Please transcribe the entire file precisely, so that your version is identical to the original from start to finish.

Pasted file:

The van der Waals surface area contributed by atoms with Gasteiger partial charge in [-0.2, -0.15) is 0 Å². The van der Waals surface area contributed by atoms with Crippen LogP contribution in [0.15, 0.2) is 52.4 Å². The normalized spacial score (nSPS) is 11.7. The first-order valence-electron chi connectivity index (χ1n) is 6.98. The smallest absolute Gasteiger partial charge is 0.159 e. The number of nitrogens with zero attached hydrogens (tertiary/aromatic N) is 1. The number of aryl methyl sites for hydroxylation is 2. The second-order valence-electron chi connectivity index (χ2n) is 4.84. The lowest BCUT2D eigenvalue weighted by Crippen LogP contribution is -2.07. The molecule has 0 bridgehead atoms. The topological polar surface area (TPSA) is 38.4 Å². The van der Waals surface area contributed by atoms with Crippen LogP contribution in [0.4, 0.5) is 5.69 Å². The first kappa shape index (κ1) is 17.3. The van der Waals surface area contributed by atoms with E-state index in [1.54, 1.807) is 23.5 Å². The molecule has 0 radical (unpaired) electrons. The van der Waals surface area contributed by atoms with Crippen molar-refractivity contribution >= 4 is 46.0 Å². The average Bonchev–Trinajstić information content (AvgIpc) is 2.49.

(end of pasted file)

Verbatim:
The van der Waals surface area contributed by atoms with Gasteiger partial charge in [-0.2, -0.15) is 0 Å². The van der Waals surface area contributed by atoms with Crippen LogP contribution in [0.15, 0.2) is 52.4 Å². The normalized spacial score (nSPS) is 11.7. The first-order valence-electron chi connectivity index (χ1n) is 6.98. The smallest absolute Gasteiger partial charge is 0.159 e. The number of nitrogens with zero attached hydrogens (tertiary/aromatic N) is 1. The number of aryl methyl sites for hydroxylation is 2. The second-order valence-electron chi connectivity index (χ2n) is 4.84. The lowest BCUT2D eigenvalue weighted by Crippen LogP contribution is -2.07. The molecule has 0 bridgehead atoms. The topological polar surface area (TPSA) is 38.4 Å². The van der Waals surface area contributed by atoms with Crippen LogP contribution in [0.4, 0.5) is 5.69 Å². The first kappa shape index (κ1) is 17.3. The van der Waals surface area contributed by atoms with E-state index in [1.54, 1.807) is 23.5 Å². The molecule has 0 radical (unpaired) electrons. The van der Waals surface area contributed by atoms with Crippen molar-refractivity contribution >= 4 is 46.0 Å². The average Bonchev–Trinajstić information content (AvgIpc) is 2.49.